CORTICAL ACTIVITY OF THE SENSORIMOTOR SYSTEM IN PARTICIPANTS WITH CHRONIC ANKLE INSTABILITY
1 online resource (205 pages) : PDF
University of North Carolina at Charlotte
Patients with chronic ankle instability (CAI) exhibit a wide variety of sensorimotor deficits. These include impairments in feed-forward sensorimotor control (i.e. motor planning) as well as feed-back sensorimotor control, which pertains to refining ongoing movements. Researchers have recently begun to investigate the underlying cause of these impairments, identifying a decreased level of excitability in the primary motor cortex. However, it remains unclear if these constraints reflect large scale changes in sensorimotor control, and if they can be modified through therapeutic intervention. Therefore, our aim was to determine if impairments in feed-forward and feed-back sensorimotor control could be established in CAI patients using electroencephalography (EEG), and if these are improved through balance training. In Chapter 3, we compare EEG-derived measures of feed-forward and feed-back sensorimotor control between CAI patients and matched controls during a voluntary leaning task. In chapter 4, we assess feed-forward cortical activity during a dual-to-single-limb transition (DSLT), a task in which CAI patients have altered neuromuscular control. In chapter 5, we assess whether or not completing 4-weeks of an established balance training program can improve cortical measures of sensorimotor function in these patients. Along with traditional measures of balance, we assessed feed-forward cortical activity during a DSLT task before and after balance training. We did not identify any differences in EEG measures between CAI patients and uninjured controls during either task. Similarly, balance training did not result in differences in feed-forward activity, however links were established between balance improvements (i.e. feed-back sensorimotor control) and feed-forward cortical activity.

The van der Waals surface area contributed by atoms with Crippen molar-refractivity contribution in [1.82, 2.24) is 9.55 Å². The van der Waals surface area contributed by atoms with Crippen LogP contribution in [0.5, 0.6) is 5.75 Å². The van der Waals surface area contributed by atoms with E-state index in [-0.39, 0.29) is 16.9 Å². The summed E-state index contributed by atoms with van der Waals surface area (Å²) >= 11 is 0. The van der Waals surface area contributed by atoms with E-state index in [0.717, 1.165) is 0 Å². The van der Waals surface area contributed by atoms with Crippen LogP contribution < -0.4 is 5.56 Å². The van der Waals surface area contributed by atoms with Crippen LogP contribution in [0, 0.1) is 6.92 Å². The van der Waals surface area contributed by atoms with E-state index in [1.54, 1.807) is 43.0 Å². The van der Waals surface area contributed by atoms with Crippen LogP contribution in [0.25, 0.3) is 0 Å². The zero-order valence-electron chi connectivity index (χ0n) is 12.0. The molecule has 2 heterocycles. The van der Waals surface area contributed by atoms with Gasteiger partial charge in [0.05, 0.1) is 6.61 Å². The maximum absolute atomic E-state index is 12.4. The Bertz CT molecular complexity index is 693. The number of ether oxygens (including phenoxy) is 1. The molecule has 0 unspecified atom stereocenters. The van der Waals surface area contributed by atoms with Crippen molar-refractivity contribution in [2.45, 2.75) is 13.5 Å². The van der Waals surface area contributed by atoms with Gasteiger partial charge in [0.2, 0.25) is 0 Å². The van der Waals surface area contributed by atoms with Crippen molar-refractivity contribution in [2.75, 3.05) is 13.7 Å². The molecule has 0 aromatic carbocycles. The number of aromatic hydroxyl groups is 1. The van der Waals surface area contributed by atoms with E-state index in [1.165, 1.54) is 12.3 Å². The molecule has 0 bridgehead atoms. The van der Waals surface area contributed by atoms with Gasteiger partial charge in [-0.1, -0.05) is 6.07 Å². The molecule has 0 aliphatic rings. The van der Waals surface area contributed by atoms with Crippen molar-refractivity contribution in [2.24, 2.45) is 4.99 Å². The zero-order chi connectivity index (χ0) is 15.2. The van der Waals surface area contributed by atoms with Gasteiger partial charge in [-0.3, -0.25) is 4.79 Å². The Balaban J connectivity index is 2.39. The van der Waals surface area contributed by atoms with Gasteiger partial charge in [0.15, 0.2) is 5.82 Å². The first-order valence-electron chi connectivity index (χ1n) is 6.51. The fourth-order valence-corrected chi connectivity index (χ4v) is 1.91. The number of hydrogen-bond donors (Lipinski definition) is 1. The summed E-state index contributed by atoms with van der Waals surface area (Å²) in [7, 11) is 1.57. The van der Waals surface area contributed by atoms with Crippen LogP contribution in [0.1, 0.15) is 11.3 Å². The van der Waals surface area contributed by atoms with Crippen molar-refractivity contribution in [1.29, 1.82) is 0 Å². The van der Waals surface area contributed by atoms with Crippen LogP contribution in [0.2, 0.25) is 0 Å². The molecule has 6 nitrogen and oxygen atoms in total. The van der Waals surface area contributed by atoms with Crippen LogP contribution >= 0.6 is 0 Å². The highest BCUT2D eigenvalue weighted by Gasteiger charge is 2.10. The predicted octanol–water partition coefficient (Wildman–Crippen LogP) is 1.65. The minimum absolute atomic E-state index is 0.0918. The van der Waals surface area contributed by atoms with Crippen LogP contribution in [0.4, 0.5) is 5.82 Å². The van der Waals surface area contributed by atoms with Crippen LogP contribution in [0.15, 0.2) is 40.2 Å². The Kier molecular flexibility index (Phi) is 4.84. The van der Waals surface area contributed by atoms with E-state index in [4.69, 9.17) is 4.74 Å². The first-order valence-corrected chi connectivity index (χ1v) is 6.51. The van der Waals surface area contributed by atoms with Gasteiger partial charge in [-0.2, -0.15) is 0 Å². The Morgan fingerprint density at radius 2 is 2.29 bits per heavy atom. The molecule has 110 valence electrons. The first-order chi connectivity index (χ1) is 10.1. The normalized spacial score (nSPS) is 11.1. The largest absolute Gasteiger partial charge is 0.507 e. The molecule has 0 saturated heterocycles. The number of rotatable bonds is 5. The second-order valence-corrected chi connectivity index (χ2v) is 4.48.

Wikstrom, ErikHubbard-Turner, Tricia
Thomas Fenwick, AbbeyBost, KennethClemens, MarkDreau, DidierFaust, Mark
Thesis (Ph.D.)--University of North Carolina at Charlotte, 2017.
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